Justin Morneau goes deep again, plus news about Clayton Kershaw, Prince Fielder, and Cole Hamels, and what to watch today.
The Weekend Takeaway Troy Tulowitzki and Nolan Arenado have garnered most of the press surrounding the Rockies’ torrid start—and deservedly so, considering the shortstop’s otherworldly numbers and the third baseman’s league-best 28-game hitting streak and highlight-reel defense at the hot corner. But another member of Colorado’s infield was the man of the hour on Sunday, and he’s been flying under the radar all season.
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You might want to let someone else gamble on these players in your fantasy drafts and auctions this spring.
First base is a very deep position, which affords fantasy owners plenty of opportunities to pad every offensive stat save for steals through their use. It also means that plays who whiff on their first base picks are automatically in a hole, an must make up for that lost ground elsewhere. Making up ground stinks, so be wary of these eight players.
Jose Abreu White Sox
This comes with a caveat, I’m not saying Jose Abreu will be a bust, but at a position like 1B, you have to get the production levels right. We don’t know what Jose Abreu will be in 2014; all we have are some reports and memories of his performance in the 2013 World Baseball Classic. In deeper leagues he’s worth a shot, but in a standard 5x5 league, there’s too much risk here to pursue him aggressively. Sure, sometimes a gamble like this can pay off like Yoenis Cespedes did, but I would strongly advise against taking a huge gamble at a position that produces at the level 1B does. —Mauricio Rubio
A look at fantasy impact of every significant transaction consummated on Tuesday.
After one of the craziest transaction days in recent memory, the fantasy team (literally, it took nearly the entire team given the short notice) went through all 10 transactions with fantasy implications to see who gained and lost value in the last 24 hours. A longer introduction than that is not necessary—let’s get straight to what you came here to read.
If you're in an NL-only league, these are the players to stay close to.
A couple weeks ago, I looked at a few National League players who could be on the move come July and might be worth stashing in AL-only leagues that allow such moves. Reader Robotey wanted to see the flip side of that—American League players who could be traded to the NL—so I thought I’d oblige that request today.
Kurt Suzuki | Oakland A’s | C
With the promotion of top catching prospect Derek Norris this weekend, it could be the beginning of the end for Suzuki’s tenure in Oakland. Suzuki is still under contract through 2013 with a club option for 2014, but if Norris plays well over the next couple weeks while splitting time behind the plate, he could force the issue. And if the A’s can shed some salary while adding a good piece or two for the future, you can bet they’ll jump on it. While there’s never a guarantee that these kinds of players will be traded across leagues, this is more of a concern with Suzuki than with other players as the Rays are in desperate need of a catcher and are apparently hot on Suzuki. That’s not to say Tampa is his only potential destination, but they may be the most likely.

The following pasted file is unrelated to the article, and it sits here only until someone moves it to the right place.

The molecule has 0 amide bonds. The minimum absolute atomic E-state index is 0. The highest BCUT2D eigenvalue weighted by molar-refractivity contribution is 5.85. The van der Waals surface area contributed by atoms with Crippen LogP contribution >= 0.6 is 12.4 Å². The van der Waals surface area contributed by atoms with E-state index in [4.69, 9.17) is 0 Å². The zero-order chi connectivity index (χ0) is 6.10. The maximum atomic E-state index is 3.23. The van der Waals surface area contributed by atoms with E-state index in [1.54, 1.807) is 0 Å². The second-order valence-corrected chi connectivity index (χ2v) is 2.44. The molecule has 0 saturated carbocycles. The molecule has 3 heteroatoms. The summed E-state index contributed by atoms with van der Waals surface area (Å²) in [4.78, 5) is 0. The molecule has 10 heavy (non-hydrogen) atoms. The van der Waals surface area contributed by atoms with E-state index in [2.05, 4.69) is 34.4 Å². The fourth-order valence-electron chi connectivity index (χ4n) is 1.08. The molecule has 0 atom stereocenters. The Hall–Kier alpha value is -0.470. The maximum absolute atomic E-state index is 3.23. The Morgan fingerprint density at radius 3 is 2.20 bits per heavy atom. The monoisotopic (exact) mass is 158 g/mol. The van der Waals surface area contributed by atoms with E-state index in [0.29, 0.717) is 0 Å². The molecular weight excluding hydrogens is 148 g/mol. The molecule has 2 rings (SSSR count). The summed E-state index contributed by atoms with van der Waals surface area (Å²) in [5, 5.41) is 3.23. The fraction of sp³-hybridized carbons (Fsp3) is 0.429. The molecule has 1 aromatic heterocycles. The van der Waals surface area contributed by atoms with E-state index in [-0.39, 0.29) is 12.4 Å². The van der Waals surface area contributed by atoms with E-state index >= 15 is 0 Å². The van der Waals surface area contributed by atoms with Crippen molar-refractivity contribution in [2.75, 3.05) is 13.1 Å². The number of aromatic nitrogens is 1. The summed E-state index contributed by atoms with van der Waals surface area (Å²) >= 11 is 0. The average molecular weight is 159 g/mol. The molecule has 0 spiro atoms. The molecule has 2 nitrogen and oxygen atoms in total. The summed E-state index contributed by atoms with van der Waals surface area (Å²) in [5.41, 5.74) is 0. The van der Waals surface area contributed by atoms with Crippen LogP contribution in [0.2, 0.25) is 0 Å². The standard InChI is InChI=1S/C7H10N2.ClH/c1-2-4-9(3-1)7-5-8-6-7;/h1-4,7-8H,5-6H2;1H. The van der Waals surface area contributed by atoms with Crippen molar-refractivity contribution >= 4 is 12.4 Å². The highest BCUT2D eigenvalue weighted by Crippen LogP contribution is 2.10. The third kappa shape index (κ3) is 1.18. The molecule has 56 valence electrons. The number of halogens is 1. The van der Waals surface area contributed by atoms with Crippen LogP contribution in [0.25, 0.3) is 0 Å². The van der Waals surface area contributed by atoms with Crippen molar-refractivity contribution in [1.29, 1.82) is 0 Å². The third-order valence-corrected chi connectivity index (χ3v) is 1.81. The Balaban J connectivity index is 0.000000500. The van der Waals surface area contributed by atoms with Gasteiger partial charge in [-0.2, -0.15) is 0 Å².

We’re roughly 20 percent of the way through the 2012 baseball season, and I have to file a column for Wednesday. That means that it’s the perfect time to take a look at this year’s leading out-of-the-gate over- and underachievers!
Zack Greinke's road woes continue, while the other M&M Boys team up to bash the Angels.
The Thursday Takeaway
Will the real Zack Greinke please stand up?
On April 7, in the Brewers’ second game of the season, Greinke dominated the Cardinals over seven shutout innings, allowing just four hits and no walks, and striking out seven. Yesterday, facing the Cubs’ decidedly less potent offense, Greinke was torched for eight runs in 3 2/3 innings—including a disastrous third-inning hit parade that enabled Chicago to bat around for the first time this year.
In Michael’s column this week, he looks at San Francisco’s first base battle, as well as how injuries are affecting the values of Ike Davis and Justin Morneau.
Two of the main considerations for real-world and fantasy baseball managers during Spring Training are injuries (which I looked at last week) and playing time. This week, I’ll look at a little of both at first base, starting with the Giants’ positional battle and moving onto the futures of two players with mysterious—or at least difficult-to-detect—ailments.
The Twins struggled in 2011 and there's little help from the farm coming soon
Kiss 'Em Goodbye is a series focusing on MLB teams as their postseason dreams fade—whether in September (or before), the League Division Series, League Championship Series or World Series. It combines a broad overview from Baseball Prospectus, a front-office take from former MLB GM Jim Bowden, a best- and worst-case scenario ZiPS projection for 2012 from Dan Szymborski, and Kevin Goldstein's farm system overview.